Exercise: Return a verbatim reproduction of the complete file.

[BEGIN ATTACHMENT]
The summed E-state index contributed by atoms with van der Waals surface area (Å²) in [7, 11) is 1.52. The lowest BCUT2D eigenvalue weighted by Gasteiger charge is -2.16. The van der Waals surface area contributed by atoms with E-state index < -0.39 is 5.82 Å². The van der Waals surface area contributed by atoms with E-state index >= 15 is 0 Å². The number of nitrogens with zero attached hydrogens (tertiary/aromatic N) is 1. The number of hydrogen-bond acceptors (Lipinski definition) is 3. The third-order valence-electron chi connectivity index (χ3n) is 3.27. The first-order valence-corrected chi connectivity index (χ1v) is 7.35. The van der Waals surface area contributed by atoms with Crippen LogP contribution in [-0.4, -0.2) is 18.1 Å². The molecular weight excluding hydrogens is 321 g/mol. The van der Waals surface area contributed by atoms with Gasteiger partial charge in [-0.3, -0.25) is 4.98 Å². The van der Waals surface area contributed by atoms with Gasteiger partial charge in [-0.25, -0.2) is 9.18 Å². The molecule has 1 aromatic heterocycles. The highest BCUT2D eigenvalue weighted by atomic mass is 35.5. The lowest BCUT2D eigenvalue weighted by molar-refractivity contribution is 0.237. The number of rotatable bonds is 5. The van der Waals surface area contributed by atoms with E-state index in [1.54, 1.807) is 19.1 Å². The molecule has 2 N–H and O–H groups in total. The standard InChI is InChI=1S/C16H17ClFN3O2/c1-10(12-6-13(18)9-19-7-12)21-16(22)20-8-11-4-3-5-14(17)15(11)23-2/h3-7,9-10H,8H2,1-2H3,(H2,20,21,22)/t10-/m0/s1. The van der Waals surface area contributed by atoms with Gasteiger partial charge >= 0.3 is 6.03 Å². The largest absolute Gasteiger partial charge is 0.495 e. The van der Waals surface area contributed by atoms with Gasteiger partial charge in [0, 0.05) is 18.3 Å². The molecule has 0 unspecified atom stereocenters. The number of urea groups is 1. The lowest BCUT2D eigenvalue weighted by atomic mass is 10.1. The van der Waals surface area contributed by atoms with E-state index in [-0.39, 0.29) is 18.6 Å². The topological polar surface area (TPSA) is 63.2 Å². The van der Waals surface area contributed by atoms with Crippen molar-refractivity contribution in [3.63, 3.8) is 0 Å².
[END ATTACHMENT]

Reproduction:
The summed E-state index contributed by atoms with van der Waals surface area (Å²) in [7, 11) is 1.52. The lowest BCUT2D eigenvalue weighted by Gasteiger charge is -2.16. The van der Waals surface area contributed by atoms with E-state index < -0.39 is 5.82 Å². The van der Waals surface area contributed by atoms with E-state index >= 15 is 0 Å². The number of nitrogens with zero attached hydrogens (tertiary/aromatic N) is 1. The number of hydrogen-bond acceptors (Lipinski definition) is 3. The third-order valence-electron chi connectivity index (χ3n) is 3.27. The first-order valence-corrected chi connectivity index (χ1v) is 7.35. The van der Waals surface area contributed by atoms with Crippen LogP contribution in [-0.4, -0.2) is 18.1 Å². The molecular weight excluding hydrogens is 321 g/mol. The van der Waals surface area contributed by atoms with Gasteiger partial charge in [-0.3, -0.25) is 4.98 Å². The van der Waals surface area contributed by atoms with Gasteiger partial charge in [-0.25, -0.2) is 9.18 Å². The molecule has 1 aromatic heterocycles. The highest BCUT2D eigenvalue weighted by atomic mass is 35.5. The lowest BCUT2D eigenvalue weighted by molar-refractivity contribution is 0.237. The number of rotatable bonds is 5. The van der Waals surface area contributed by atoms with E-state index in [1.54, 1.807) is 19.1 Å². The molecule has 2 N–H and O–H groups in total. The standard InChI is InChI=1S/C16H17ClFN3O2/c1-10(12-6-13(18)9-19-7-12)21-16(22)20-8-11-4-3-5-14(17)15(11)23-2/h3-7,9-10H,8H2,1-2H3,(H2,20,21,22)/t10-/m0/s1. The van der Waals surface area contributed by atoms with Gasteiger partial charge >= 0.3 is 6.03 Å². The largest absolute Gasteiger partial charge is 0.495 e. The van der Waals surface area contributed by atoms with Gasteiger partial charge in [0, 0.05) is 18.3 Å². The molecule has 0 unspecified atom stereocenters. The number of urea groups is 1. The lowest BCUT2D eigenvalue weighted by atomic mass is 10.1. The van der Waals surface area contributed by atoms with E-state index in [-0.39, 0.29) is 18.6 Å². The topological polar surface area (TPSA) is 63.2 Å². The van der Waals surface area contributed by atoms with Crippen molar-refractivity contribution in [3.63, 3.8) is 0 Å².